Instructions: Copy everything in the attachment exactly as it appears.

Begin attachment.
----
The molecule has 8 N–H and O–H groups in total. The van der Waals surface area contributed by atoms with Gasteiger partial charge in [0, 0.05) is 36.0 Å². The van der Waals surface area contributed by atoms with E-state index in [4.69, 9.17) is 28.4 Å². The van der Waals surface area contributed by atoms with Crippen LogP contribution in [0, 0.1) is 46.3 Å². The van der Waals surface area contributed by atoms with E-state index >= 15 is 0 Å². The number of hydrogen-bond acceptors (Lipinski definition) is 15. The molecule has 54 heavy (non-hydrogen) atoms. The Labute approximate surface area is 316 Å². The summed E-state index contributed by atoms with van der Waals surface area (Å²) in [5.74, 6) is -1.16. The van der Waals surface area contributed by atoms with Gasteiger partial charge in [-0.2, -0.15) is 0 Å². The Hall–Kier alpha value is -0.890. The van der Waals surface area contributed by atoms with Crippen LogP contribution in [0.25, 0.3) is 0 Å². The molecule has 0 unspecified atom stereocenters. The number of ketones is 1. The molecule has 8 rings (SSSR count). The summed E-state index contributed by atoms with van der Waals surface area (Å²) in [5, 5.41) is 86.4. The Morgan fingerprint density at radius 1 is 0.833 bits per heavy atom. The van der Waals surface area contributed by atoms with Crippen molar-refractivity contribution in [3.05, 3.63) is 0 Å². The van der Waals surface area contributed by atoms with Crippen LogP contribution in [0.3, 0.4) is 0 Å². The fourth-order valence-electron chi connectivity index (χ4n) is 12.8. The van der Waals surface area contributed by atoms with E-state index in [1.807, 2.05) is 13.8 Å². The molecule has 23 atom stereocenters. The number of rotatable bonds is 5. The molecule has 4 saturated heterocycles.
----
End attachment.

The molecule has 8 N–H and O–H groups in total. The van der Waals surface area contributed by atoms with Gasteiger partial charge in [0, 0.05) is 36.0 Å². The van der Waals surface area contributed by atoms with E-state index in [4.69, 9.17) is 28.4 Å². The van der Waals surface area contributed by atoms with Crippen LogP contribution in [0, 0.1) is 46.3 Å². The van der Waals surface area contributed by atoms with E-state index >= 15 is 0 Å². The number of hydrogen-bond acceptors (Lipinski definition) is 15. The molecule has 54 heavy (non-hydrogen) atoms. The Labute approximate surface area is 316 Å². The summed E-state index contributed by atoms with van der Waals surface area (Å²) in [5.74, 6) is -1.16. The van der Waals surface area contributed by atoms with Gasteiger partial charge in [-0.2, -0.15) is 0 Å². The Hall–Kier alpha value is -0.890. The van der Waals surface area contributed by atoms with Crippen LogP contribution in [0.25, 0.3) is 0 Å². The molecule has 0 unspecified atom stereocenters. The number of ketones is 1. The molecule has 8 rings (SSSR count). The summed E-state index contributed by atoms with van der Waals surface area (Å²) in [5, 5.41) is 86.4. The Morgan fingerprint density at radius 1 is 0.833 bits per heavy atom. The van der Waals surface area contributed by atoms with Crippen molar-refractivity contribution in [3.05, 3.63) is 0 Å². The van der Waals surface area contributed by atoms with Crippen LogP contribution in [0.3, 0.4) is 0 Å². The fourth-order valence-electron chi connectivity index (χ4n) is 12.8. The van der Waals surface area contributed by atoms with E-state index in [1.807, 2.05) is 13.8 Å². The molecule has 23 atom stereocenters. The number of rotatable bonds is 5. The molecule has 4 saturated heterocycles.